Symbolism of the crest/banner:
The open Bible:
The open Bible represents the Congregational Churches with their emphasis upon God’s truth that makes people free. From this communion we have a heritage of liberty in prophesying, love of spiritual freedom, awareness of the creative power of the Holy Spirit, and clear witness for civic justice.
- The dove is emblematic of the Holy Spirit (Mark 1:10) whose transforming power has been a distinctive mark of Methodism. Here our heritage is one of evangelical zeal, concern for human redemption, warmth of Christian fellowship, the testimony of spiritual experience, and the ministry of sacred song.
The burning bush:
- The burning bush is the symbol of Presbyterianism. It refers to the bush that burned and was not consumed (Exodus 3:2), and symbolizes the indestructibility of the church. From Presbyterianism we have received a heritage of high regard for the dignity in worship, the education of all people, the authority of scripture, and the church as the Body of Christ.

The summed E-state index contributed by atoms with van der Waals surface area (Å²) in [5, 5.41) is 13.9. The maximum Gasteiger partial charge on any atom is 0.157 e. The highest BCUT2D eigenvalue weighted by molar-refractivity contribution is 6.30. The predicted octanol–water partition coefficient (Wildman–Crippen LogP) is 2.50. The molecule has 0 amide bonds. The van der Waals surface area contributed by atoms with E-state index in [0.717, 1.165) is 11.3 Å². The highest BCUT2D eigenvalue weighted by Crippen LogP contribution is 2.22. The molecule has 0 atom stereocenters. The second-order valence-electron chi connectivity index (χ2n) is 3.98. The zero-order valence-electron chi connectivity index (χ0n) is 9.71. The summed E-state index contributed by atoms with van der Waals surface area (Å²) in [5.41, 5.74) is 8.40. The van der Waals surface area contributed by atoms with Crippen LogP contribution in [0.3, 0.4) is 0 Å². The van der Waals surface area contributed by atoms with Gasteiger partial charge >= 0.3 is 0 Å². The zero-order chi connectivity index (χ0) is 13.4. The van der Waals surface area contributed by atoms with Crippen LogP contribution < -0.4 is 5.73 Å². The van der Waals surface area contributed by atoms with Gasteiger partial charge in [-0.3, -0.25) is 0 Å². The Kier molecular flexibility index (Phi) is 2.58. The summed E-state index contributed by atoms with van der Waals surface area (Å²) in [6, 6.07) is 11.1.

The alpha & omega:
The symbols alpha and omega in the lower quarter are the first and last letters of the Greek alphabet. They symbolize the eternal living God, in the fullness of creation (Revelation 1:8). The Latin words ut omnes unum sint that surround the symbols on the crest mean That all may be one and are taken from John 17:21. They are a reminder that we are both a “united” and “uniting” church.
In 1980, a French translation of The United Church of Canada—L’Église Unie du Canada—was authorized by General Council to be added to the crest.
The United Church of Canada Crest Banner that hangs at KUC was created by Lesley Robinson for the congregation of Kamloops United Church.
The banner is 5 feet 11 inches tall and is 44 inches at the widest point. It is often hung from mid January until mid February, and again sometime during the summer months.
This KUC Advent banner was made by Carolyn Ramsay.
Carolyn made this Advent banner in four layers, so that, in this season of waiting, we would wait to add another layer or pieces on each of the Sundays of Advent, beginning with a deep purple larger layer.
On the first Sunday of Advent the deep purple hangs “empty”. On the second Sunday of Advent the light purple is added. On the third Sunday the pink layer is added. On the fourth Sunday, the pastel blue. On either the fourth Sunday of Advent, or on Christmas Eve or Christmas Sunday (depending on the calendar) the star, angels and nativity are added.